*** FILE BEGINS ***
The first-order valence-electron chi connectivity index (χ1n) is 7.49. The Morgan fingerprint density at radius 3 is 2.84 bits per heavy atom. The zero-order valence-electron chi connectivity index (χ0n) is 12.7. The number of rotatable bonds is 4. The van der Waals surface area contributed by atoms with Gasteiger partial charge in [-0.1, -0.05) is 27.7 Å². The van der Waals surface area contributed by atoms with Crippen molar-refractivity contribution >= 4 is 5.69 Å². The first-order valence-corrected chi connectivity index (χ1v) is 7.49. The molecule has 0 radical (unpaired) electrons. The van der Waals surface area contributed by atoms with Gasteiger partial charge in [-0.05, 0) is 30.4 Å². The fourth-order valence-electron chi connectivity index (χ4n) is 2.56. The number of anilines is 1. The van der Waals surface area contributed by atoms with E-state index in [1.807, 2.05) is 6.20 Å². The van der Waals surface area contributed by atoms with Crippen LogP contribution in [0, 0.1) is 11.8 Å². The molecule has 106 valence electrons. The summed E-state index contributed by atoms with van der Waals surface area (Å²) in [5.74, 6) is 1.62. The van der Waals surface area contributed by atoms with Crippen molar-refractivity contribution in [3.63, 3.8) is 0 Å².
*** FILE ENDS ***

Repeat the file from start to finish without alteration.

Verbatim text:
The first-order valence-electron chi connectivity index (χ1n) is 7.49. The Morgan fingerprint density at radius 3 is 2.84 bits per heavy atom. The zero-order valence-electron chi connectivity index (χ0n) is 12.7. The number of rotatable bonds is 4. The van der Waals surface area contributed by atoms with Gasteiger partial charge in [-0.1, -0.05) is 27.7 Å². The van der Waals surface area contributed by atoms with Crippen molar-refractivity contribution >= 4 is 5.69 Å². The first-order valence-corrected chi connectivity index (χ1v) is 7.49. The molecule has 0 radical (unpaired) electrons. The van der Waals surface area contributed by atoms with Gasteiger partial charge in [-0.05, 0) is 30.4 Å². The fourth-order valence-electron chi connectivity index (χ4n) is 2.56. The number of anilines is 1. The van der Waals surface area contributed by atoms with E-state index in [1.807, 2.05) is 6.20 Å². The van der Waals surface area contributed by atoms with Crippen LogP contribution in [0, 0.1) is 11.8 Å². The molecule has 106 valence electrons. The summed E-state index contributed by atoms with van der Waals surface area (Å²) in [5.74, 6) is 1.62. The van der Waals surface area contributed by atoms with Crippen molar-refractivity contribution in [3.63, 3.8) is 0 Å².